You may decide to get a standalone policy for earthquake insurance, or you could get a rider for your renters insurance policy that adds coverage. This rider, called an endorsement, may add several types of coverage to your base policy, including volcanic eruption coverage as well as earthquake coverage.

Whether you choose the standalone earthquake insurance policy or the endorsement to your base renters insurance policy, be ready to pay a significant amount. Earthquake coverage isn’t cheap: your premiums may be as high as $800 to $3,000 per year, compared to just $150 to $300 per year for a standard renters insurance policy. The more coverage you need, the more you’ll pay, so make a home inventory of everything you’d need your coverage to replace after an earthquake.

Carriers may also distinguish between the type of home you live in. Normally, the building’s structure isn’t covered by your renters insurance policy, as it’s owned by the landlord and covered under his or her homeowners insurance policy. But because earthquake insurance will reimburse you for belongings destroyed as the direct result of an earthquake, the insurance company needs to know how likely it is that your home will collapse. For that reason, older homes are more expensive to cover, as are, perhaps surprisingly, brick buildings.

Exclusions for earthquake insurance

When you have earthquake insurance, it’ll cover any property damaged during a period of time from the beginning of the first earthquake to the end of the period some number of days later, to account for aftershocks and hidden damage. A typical provision puts this period at 168 hours, or seven days, so everything damaged from hour 1 to hour 168 by any earthquake during that time may eligible for reimbursement. The clock resets after that period.

Damage that occurred from an earthquake before you took out the earthquake insurance policy or endorsement will not be covered. Additionally, the terms of your policy or endorsement may explicitly exclude coverage for any damage that would’ve occurred in the absence of the earthquake.

Just as with your standard renters insurance policy, your earthquake insurance coverage could exclude other types of catastrophes, like landslides, erosion, floods, lava flow, mudslides, even if they were caused by the earthquake.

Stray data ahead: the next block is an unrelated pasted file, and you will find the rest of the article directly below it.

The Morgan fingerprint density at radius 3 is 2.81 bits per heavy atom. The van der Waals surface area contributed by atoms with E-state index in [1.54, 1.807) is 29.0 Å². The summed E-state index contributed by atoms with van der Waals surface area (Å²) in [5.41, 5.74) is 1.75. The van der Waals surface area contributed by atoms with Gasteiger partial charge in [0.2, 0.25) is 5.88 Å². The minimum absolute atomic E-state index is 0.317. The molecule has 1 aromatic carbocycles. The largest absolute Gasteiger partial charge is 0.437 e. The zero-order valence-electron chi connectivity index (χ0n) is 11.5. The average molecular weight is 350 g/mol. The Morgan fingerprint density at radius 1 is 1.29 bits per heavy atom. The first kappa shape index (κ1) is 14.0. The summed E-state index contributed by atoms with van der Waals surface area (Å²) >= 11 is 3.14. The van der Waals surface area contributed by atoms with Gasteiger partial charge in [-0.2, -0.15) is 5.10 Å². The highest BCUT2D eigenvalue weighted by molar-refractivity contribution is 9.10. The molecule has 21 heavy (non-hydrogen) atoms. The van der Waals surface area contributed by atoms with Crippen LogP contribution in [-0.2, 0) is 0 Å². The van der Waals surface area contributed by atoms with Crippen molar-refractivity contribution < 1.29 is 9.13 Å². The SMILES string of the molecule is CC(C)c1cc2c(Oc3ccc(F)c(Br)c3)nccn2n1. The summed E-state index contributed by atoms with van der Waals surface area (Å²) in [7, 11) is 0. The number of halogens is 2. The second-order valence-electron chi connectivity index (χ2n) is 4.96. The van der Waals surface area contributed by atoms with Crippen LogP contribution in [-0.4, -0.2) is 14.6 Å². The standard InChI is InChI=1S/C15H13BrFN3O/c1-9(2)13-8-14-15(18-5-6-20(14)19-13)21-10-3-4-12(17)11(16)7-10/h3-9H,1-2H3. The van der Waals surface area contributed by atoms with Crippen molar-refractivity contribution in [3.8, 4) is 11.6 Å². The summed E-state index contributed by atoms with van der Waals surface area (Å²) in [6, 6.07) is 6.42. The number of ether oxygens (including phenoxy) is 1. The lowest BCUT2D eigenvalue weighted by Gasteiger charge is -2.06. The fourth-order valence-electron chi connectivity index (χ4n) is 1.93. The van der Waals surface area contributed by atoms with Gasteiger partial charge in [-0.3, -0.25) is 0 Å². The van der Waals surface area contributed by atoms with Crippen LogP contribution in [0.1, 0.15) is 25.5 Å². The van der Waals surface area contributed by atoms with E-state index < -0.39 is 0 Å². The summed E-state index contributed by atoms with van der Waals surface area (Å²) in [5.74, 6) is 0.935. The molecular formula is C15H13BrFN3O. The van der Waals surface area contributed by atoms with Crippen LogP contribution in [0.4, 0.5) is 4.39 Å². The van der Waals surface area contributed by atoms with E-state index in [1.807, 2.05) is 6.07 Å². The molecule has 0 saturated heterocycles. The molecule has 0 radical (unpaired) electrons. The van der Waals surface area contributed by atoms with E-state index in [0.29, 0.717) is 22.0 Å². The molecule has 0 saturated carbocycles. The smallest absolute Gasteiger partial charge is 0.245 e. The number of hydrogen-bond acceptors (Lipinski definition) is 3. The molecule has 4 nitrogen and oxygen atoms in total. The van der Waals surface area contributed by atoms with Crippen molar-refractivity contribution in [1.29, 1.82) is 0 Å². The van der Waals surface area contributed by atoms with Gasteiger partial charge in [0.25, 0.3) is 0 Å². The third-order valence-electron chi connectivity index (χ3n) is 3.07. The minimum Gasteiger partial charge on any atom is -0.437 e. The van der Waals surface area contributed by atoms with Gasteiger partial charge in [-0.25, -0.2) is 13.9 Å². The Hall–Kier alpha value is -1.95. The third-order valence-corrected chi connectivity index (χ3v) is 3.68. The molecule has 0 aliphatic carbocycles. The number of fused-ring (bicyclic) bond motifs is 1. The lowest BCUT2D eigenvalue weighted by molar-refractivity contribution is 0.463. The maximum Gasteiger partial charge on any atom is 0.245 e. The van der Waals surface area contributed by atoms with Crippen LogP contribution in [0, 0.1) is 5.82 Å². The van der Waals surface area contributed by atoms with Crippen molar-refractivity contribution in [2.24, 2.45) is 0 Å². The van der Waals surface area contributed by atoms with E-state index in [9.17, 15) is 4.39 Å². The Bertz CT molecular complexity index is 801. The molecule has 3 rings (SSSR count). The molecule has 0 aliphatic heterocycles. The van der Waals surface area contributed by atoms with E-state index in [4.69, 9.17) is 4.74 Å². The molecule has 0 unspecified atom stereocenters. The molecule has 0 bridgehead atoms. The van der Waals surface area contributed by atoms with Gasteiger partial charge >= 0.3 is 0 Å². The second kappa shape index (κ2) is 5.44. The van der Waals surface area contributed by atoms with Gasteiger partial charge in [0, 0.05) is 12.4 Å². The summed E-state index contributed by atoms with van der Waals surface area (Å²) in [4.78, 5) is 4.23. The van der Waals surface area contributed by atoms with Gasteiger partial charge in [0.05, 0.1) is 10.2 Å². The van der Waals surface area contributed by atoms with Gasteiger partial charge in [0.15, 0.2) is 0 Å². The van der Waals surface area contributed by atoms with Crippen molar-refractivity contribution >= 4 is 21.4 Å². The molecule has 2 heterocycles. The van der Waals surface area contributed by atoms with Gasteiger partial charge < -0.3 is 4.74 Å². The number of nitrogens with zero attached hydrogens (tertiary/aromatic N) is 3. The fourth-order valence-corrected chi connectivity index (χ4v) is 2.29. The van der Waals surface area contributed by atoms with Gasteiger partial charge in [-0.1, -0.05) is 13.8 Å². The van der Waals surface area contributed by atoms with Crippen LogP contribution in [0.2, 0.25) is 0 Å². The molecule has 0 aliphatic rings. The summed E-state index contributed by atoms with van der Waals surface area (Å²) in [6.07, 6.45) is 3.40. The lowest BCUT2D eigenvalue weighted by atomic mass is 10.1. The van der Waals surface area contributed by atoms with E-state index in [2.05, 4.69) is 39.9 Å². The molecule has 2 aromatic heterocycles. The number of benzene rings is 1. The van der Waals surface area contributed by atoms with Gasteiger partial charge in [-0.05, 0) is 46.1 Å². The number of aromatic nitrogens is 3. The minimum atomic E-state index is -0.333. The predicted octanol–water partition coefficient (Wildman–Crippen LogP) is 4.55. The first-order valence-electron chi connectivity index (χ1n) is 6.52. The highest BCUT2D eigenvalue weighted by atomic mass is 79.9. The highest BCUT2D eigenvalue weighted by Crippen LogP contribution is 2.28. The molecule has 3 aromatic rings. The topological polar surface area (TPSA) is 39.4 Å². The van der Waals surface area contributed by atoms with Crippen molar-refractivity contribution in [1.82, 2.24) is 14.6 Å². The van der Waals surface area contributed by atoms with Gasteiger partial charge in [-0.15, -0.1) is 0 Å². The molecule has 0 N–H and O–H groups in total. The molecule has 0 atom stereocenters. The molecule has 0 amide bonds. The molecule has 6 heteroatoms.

While earthquakes are covered by your earthquake insurance policy or endorsement, your coverage may be limited by a deductible. The deductible is the amount of money you have to pay first before the insurance carrier picks up the rest.

The deductible of your base policy will be written out, along with your premium and other relevant dollar amounts, on an attachment to the renters insurance policy called the policy declarations sheet. But a separate deductible may apply specifically to damage caused by the earthquake, usually as a percentage of the endorsement’s limits of liability. If you get earthquake insurance as a standalone policy, the deductible will be listed on that policy’s declarations sheet.

Combined claims with earthquake coverage

When you get your earthquake insurance coverage as an endorsement to a renters (or homeowners) insurance policy, the base policy provisions still apply. That means that if an earthquake occurs, you’ll get coverage for damage directly related to the tremors – a TV tipping over backward, liability caused by your bookshelf falling on top of a guest, your smashed dinnerware, and so on.

But certain consequences of the earthquake, such as fire or theft, are also covered by the base renters insurance policy, so you can make claims for that stuff, too. When you make a combined claim, the renters insurance company will use separate deductibles for earthquake claims and each of the claims covered by the base policy. The carrier will also use separate limits of liability for each when determining how much it’s obligated to pay out.

Policygenius’ editorial content is not written by an insurance agent. It’s intended for informational purposes and should not be considered legal or financial advice. Consult a professional to learn what financial products are right for you.